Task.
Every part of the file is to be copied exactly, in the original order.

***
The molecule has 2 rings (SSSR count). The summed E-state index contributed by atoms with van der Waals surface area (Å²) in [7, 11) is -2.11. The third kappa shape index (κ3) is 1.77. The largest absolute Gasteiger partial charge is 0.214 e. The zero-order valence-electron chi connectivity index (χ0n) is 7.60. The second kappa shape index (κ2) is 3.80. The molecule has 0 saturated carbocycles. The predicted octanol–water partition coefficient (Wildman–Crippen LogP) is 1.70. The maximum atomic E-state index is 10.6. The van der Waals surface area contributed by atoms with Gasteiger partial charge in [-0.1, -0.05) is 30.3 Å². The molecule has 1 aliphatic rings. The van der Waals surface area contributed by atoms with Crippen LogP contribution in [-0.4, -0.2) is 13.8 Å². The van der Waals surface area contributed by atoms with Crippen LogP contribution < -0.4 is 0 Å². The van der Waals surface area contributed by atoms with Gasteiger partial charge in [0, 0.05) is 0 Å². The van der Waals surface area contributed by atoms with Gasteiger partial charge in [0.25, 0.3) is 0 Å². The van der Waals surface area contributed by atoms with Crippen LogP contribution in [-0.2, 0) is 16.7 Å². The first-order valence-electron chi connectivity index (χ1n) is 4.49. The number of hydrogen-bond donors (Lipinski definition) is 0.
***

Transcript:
The molecule has 2 rings (SSSR count). The summed E-state index contributed by atoms with van der Waals surface area (Å²) in [7, 11) is -2.11. The third kappa shape index (κ3) is 1.77. The largest absolute Gasteiger partial charge is 0.214 e. The zero-order valence-electron chi connectivity index (χ0n) is 7.60. The second kappa shape index (κ2) is 3.80. The molecule has 0 saturated carbocycles. The predicted octanol–water partition coefficient (Wildman–Crippen LogP) is 1.70. The maximum atomic E-state index is 10.6. The van der Waals surface area contributed by atoms with Gasteiger partial charge in [-0.1, -0.05) is 30.3 Å². The molecule has 1 aliphatic rings. The van der Waals surface area contributed by atoms with Crippen LogP contribution in [-0.4, -0.2) is 13.8 Å². The van der Waals surface area contributed by atoms with Crippen LogP contribution < -0.4 is 0 Å². The van der Waals surface area contributed by atoms with Gasteiger partial charge in [0, 0.05) is 0 Å². The van der Waals surface area contributed by atoms with Gasteiger partial charge in [0.25, 0.3) is 0 Å². The van der Waals surface area contributed by atoms with Crippen LogP contribution in [-0.2, 0) is 16.7 Å². The first-order valence-electron chi connectivity index (χ1n) is 4.49. The number of hydrogen-bond donors (Lipinski definition) is 0.